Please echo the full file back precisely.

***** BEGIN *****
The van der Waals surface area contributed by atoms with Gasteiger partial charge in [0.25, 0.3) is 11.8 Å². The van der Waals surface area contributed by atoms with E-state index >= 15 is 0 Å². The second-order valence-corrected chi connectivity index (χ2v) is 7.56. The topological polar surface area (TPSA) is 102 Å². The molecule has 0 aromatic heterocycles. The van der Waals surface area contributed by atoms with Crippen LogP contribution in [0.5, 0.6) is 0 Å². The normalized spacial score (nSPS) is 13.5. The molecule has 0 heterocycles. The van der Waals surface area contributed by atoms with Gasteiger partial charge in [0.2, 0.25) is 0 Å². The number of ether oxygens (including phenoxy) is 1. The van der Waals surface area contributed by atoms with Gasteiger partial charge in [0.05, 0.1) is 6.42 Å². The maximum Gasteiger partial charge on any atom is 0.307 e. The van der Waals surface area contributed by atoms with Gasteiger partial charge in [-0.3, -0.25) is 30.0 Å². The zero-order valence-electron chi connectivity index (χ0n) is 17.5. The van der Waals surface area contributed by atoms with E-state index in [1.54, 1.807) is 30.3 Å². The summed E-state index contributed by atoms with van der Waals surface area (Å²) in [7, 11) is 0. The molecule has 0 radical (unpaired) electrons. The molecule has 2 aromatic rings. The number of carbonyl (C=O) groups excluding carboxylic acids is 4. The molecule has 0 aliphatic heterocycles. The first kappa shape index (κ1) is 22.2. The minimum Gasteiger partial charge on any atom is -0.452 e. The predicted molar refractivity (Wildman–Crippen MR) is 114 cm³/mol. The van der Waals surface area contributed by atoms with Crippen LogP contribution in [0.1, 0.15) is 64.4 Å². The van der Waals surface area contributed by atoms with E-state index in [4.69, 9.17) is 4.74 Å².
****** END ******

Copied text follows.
The van der Waals surface area contributed by atoms with Gasteiger partial charge in [0.25, 0.3) is 11.8 Å². The van der Waals surface area contributed by atoms with E-state index >= 15 is 0 Å². The second-order valence-corrected chi connectivity index (χ2v) is 7.56. The topological polar surface area (TPSA) is 102 Å². The molecule has 0 aromatic heterocycles. The van der Waals surface area contributed by atoms with Crippen LogP contribution in [0.5, 0.6) is 0 Å². The normalized spacial score (nSPS) is 13.5. The molecule has 0 heterocycles. The van der Waals surface area contributed by atoms with Gasteiger partial charge in [0.2, 0.25) is 0 Å². The number of ether oxygens (including phenoxy) is 1. The van der Waals surface area contributed by atoms with Gasteiger partial charge in [0.05, 0.1) is 6.42 Å². The maximum Gasteiger partial charge on any atom is 0.307 e. The van der Waals surface area contributed by atoms with Gasteiger partial charge in [-0.3, -0.25) is 30.0 Å². The zero-order valence-electron chi connectivity index (χ0n) is 17.5. The van der Waals surface area contributed by atoms with E-state index in [1.54, 1.807) is 30.3 Å². The summed E-state index contributed by atoms with van der Waals surface area (Å²) in [7, 11) is 0. The molecule has 0 radical (unpaired) electrons. The molecule has 2 aromatic rings. The number of carbonyl (C=O) groups excluding carboxylic acids is 4. The molecule has 0 aliphatic heterocycles. The first kappa shape index (κ1) is 22.2. The minimum Gasteiger partial charge on any atom is -0.452 e. The predicted molar refractivity (Wildman–Crippen MR) is 114 cm³/mol. The van der Waals surface area contributed by atoms with Crippen LogP contribution in [0.1, 0.15) is 64.4 Å². The van der Waals surface area contributed by atoms with E-state index in [4.69, 9.17) is 4.74 Å².